It’s only weeks till submissions deadline. We know that editing and finishing off your film can feel a bit hairy in these final days. So we caught up with Tallulah Remond-Stephen. Although Tallulah was a REC Ya Shorts winner last year for her very personal story about “failure”, even she admits she’s having her challenging moments with finishing off her entry for this year…
When you’re making a short film – or anything creative, for that matter – things don’t always turn out how you’d hoped. Tallulah Remond-Stephen knows this only too well. The Year 10 student, from Bishop Druitt College in Coffs Harbour, won Most Original Concept last year in REC Ya Shorts – but only after pushing through disappointment and turning things around.
She says her winning short film, The Inventor (below), was actually a metaphor about her own challenges in film-making and creativity.
“Before REC Ya Shorts, I’d made a film with a couple of people who live in my town and I entered it in Trop Jnr,” she said. “I didn’t end up getting anywhere with it in that competition! I was pretty heartbroken.
“I like making metaphor short films. So I decided to make a film about things you create not working, or things not working out.”
“So The Inventor was about trying new things and failure ¬– coming back from failure. It’s about this girl who builds a machine and cuts up her favourite belonging and puts it in the machine to get repaired. She thinks it will come out fine but it doesn’t work at all.
“The ending is kind of ironic, because she stitches it back together herself, so it’s about getting over stuff and moving on to the next thing.”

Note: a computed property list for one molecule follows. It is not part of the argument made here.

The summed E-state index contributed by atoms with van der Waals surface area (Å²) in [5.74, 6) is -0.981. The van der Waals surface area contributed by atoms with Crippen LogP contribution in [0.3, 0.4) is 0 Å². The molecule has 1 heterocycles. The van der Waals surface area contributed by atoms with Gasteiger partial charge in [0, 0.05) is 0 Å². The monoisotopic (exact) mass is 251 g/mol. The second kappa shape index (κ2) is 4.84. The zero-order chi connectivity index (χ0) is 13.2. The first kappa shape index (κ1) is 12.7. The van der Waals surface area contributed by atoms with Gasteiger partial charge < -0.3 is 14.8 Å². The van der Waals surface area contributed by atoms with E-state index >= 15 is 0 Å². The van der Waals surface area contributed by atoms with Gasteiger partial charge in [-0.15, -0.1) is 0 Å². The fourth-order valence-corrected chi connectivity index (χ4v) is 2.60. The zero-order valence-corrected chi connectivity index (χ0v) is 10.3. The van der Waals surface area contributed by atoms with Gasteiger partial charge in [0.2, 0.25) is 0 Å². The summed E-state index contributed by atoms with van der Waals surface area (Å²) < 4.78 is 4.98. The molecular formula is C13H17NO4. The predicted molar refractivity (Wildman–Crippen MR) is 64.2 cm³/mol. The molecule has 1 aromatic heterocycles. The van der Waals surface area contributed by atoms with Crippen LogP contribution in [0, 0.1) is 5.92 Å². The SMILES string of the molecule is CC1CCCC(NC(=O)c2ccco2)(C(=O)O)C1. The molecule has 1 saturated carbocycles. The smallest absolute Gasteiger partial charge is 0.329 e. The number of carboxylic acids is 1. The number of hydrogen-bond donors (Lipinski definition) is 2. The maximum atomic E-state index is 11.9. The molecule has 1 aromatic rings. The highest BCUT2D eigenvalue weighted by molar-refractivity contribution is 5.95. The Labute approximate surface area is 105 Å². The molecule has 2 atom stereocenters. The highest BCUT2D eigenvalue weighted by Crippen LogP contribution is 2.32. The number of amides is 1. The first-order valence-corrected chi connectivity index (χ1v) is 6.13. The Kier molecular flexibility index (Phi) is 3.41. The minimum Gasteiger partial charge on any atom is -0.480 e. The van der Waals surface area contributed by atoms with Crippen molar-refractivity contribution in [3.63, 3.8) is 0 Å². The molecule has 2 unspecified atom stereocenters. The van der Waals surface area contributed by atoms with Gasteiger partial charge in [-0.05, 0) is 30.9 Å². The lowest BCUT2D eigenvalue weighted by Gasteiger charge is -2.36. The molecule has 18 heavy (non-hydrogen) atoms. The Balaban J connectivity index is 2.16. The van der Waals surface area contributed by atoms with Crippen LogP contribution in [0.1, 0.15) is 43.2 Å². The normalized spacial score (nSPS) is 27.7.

As well as winning, Tallulah said that one of her biggest buzzes was attending the regional screening tour – which this year is coming up in early September – and having her film screened in front of friends, family and classmates.
She said: “I’ve never done anything like that before – I’d already made a few films, but I had never had any of them recognised or shown for a competition. My main audience member until then had pretty much only been my dad!”
While it was a buzz, there were some nerves too, she said.
“You’re really putting yourself out there. Film-making is a big thing for me personally, and then I’m putting it in front of everyone to see – so it’s like totally putting yourself in front of them and letting them think whatever they want about you. It’s kind of like being inside-out! Everyone can see everything that’s going on for you on the inside.”
She acknowledges that it’s worth taking that leap though, especially when telling a very personal story – because you never know who else is at the screening who you could inspire in the process.
“I’ve got friends entering this year who are now making much more personal films. Film-making isn’t just great if you’re interested in film, it’s also a great way to show other people how you’re feeling, and helping other people and stuff. So I think it’s a good thing to enter!”
Since winning REC Ya Shorts last year, Tallulah did a six-month exchange in France, where her host dad was a film producer and host mum was a costume technician for films. It meant Tallulah got the opportunity to be an extra in a few films in France. She’s also since finished two short films, as well as shooting a pile of footage which she intends to edit – including for her entry for REC Ya Shorts 2017…
“I know the deadline’s close and I have to start finalising it,” she says. “I’m not big on editing. I really enjoy the filming part, just not the editing!
“But personally when I start something, and I’ve put effort into it, I can’t not finish it. I think I’d just hate myself if I didn’t finish it! Sometimes I want to give up but I like to see the end product – that’s what keeps me going when it gets hard.”
And her final words of advice to other entrants for this year? “If you’re having any doubts about entering, I think you may as well try it. You’re always going to get good and bad. I’ve failed before – everyone fails. The only people who ever get anywhere are the ones who said ‘yep, I’ve failed before, but failure is a part of it’. If you just stop, well, you really will never know.”